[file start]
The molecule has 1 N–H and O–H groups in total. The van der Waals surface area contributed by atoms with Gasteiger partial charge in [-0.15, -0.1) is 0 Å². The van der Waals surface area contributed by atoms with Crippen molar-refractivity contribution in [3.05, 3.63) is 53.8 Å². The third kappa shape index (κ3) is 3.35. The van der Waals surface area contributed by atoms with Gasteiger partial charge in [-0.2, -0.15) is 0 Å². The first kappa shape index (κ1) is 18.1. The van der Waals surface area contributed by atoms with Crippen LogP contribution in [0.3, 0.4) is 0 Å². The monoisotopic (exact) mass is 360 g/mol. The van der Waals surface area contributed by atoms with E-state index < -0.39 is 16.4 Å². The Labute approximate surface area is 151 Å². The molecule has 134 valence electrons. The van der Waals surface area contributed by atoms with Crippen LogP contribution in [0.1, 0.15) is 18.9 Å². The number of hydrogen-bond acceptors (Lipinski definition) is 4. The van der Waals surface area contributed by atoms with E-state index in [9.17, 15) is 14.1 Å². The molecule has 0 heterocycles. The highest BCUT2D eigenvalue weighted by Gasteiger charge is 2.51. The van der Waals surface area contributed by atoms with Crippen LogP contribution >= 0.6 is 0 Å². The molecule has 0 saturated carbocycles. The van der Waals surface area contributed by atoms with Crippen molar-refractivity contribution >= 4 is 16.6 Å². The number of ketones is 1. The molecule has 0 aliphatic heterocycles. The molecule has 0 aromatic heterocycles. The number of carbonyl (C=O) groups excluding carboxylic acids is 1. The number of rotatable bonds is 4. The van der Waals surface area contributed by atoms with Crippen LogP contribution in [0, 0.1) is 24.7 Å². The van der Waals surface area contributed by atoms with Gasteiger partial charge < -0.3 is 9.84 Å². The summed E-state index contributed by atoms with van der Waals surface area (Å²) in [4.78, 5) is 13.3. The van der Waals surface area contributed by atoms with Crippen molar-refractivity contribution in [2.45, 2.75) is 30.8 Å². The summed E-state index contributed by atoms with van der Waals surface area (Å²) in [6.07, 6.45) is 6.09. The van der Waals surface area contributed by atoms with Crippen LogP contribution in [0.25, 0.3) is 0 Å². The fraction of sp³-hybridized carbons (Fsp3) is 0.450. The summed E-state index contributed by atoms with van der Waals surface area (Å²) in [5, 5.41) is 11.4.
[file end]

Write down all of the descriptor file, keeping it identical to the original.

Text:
The molecule has 1 N–H and O–H groups in total. The van der Waals surface area contributed by atoms with Gasteiger partial charge in [-0.15, -0.1) is 0 Å². The van der Waals surface area contributed by atoms with Crippen molar-refractivity contribution in [3.05, 3.63) is 53.8 Å². The third kappa shape index (κ3) is 3.35. The van der Waals surface area contributed by atoms with Gasteiger partial charge in [-0.2, -0.15) is 0 Å². The first kappa shape index (κ1) is 18.1. The van der Waals surface area contributed by atoms with Crippen LogP contribution in [0.3, 0.4) is 0 Å². The monoisotopic (exact) mass is 360 g/mol. The van der Waals surface area contributed by atoms with E-state index < -0.39 is 16.4 Å². The Labute approximate surface area is 151 Å². The molecule has 134 valence electrons. The van der Waals surface area contributed by atoms with Crippen LogP contribution in [0.1, 0.15) is 18.9 Å². The number of hydrogen-bond acceptors (Lipinski definition) is 4. The van der Waals surface area contributed by atoms with E-state index in [9.17, 15) is 14.1 Å². The molecule has 0 heterocycles. The highest BCUT2D eigenvalue weighted by Gasteiger charge is 2.51. The van der Waals surface area contributed by atoms with Crippen LogP contribution >= 0.6 is 0 Å². The molecule has 0 saturated carbocycles. The van der Waals surface area contributed by atoms with Crippen molar-refractivity contribution >= 4 is 16.6 Å². The number of ketones is 1. The molecule has 0 aliphatic heterocycles. The molecule has 0 aromatic heterocycles. The number of carbonyl (C=O) groups excluding carboxylic acids is 1. The number of rotatable bonds is 4. The van der Waals surface area contributed by atoms with Crippen LogP contribution in [0, 0.1) is 24.7 Å². The van der Waals surface area contributed by atoms with Gasteiger partial charge < -0.3 is 9.84 Å². The summed E-state index contributed by atoms with van der Waals surface area (Å²) in [4.78, 5) is 13.3. The van der Waals surface area contributed by atoms with Crippen molar-refractivity contribution in [2.45, 2.75) is 30.8 Å². The summed E-state index contributed by atoms with van der Waals surface area (Å²) in [6.07, 6.45) is 6.09. The van der Waals surface area contributed by atoms with Crippen LogP contribution in [0.25, 0.3) is 0 Å². The fraction of sp³-hybridized carbons (Fsp3) is 0.450. The summed E-state index contributed by atoms with van der Waals surface area (Å²) in [5, 5.41) is 11.4.